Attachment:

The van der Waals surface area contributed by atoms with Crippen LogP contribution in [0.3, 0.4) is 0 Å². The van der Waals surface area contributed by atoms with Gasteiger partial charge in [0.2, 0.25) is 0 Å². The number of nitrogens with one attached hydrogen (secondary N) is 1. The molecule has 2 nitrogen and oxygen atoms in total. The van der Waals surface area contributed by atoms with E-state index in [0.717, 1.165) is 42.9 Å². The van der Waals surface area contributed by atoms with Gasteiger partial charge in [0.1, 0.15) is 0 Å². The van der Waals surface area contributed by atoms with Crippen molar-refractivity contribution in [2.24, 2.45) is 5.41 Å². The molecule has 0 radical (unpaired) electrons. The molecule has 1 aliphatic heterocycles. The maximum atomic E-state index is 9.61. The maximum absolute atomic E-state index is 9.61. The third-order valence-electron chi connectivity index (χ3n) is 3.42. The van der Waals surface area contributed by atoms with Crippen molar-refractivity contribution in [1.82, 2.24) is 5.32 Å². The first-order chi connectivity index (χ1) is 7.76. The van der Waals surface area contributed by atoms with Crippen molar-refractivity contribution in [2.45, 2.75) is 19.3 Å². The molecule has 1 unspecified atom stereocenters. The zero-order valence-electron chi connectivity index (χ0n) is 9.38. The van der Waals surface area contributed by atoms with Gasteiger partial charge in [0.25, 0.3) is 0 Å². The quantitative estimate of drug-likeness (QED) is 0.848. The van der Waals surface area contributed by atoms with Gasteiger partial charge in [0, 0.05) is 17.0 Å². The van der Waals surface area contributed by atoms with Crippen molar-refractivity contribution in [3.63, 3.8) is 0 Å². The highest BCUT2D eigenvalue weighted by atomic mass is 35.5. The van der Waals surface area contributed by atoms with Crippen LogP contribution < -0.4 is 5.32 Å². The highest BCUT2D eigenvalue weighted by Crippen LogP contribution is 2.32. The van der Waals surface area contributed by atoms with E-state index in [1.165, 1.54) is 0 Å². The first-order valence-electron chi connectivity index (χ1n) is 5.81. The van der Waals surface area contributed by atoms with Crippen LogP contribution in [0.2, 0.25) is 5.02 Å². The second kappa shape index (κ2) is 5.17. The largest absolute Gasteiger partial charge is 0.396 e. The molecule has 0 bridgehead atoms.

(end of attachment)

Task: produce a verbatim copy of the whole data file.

The van der Waals surface area contributed by atoms with Crippen LogP contribution in [0.3, 0.4) is 0 Å². The van der Waals surface area contributed by atoms with Gasteiger partial charge in [0.2, 0.25) is 0 Å². The number of nitrogens with one attached hydrogen (secondary N) is 1. The molecule has 2 nitrogen and oxygen atoms in total. The van der Waals surface area contributed by atoms with E-state index in [0.717, 1.165) is 42.9 Å². The van der Waals surface area contributed by atoms with Gasteiger partial charge in [0.1, 0.15) is 0 Å². The van der Waals surface area contributed by atoms with Crippen molar-refractivity contribution in [2.24, 2.45) is 5.41 Å². The molecule has 0 radical (unpaired) electrons. The molecule has 1 aliphatic heterocycles. The maximum atomic E-state index is 9.61. The maximum absolute atomic E-state index is 9.61. The third-order valence-electron chi connectivity index (χ3n) is 3.42. The van der Waals surface area contributed by atoms with Crippen molar-refractivity contribution in [1.82, 2.24) is 5.32 Å². The first-order chi connectivity index (χ1) is 7.76. The van der Waals surface area contributed by atoms with Crippen molar-refractivity contribution in [2.45, 2.75) is 19.3 Å². The molecule has 1 unspecified atom stereocenters. The zero-order valence-electron chi connectivity index (χ0n) is 9.38. The van der Waals surface area contributed by atoms with Gasteiger partial charge in [0.25, 0.3) is 0 Å². The quantitative estimate of drug-likeness (QED) is 0.848. The van der Waals surface area contributed by atoms with Gasteiger partial charge in [0, 0.05) is 17.0 Å². The van der Waals surface area contributed by atoms with Crippen molar-refractivity contribution in [3.63, 3.8) is 0 Å². The highest BCUT2D eigenvalue weighted by atomic mass is 35.5. The van der Waals surface area contributed by atoms with Crippen LogP contribution < -0.4 is 5.32 Å². The highest BCUT2D eigenvalue weighted by Crippen LogP contribution is 2.32. The van der Waals surface area contributed by atoms with E-state index in [1.165, 1.54) is 0 Å². The first-order valence-electron chi connectivity index (χ1n) is 5.81. The van der Waals surface area contributed by atoms with Crippen LogP contribution in [0.2, 0.25) is 5.02 Å². The second kappa shape index (κ2) is 5.17. The largest absolute Gasteiger partial charge is 0.396 e. The molecule has 0 bridgehead atoms.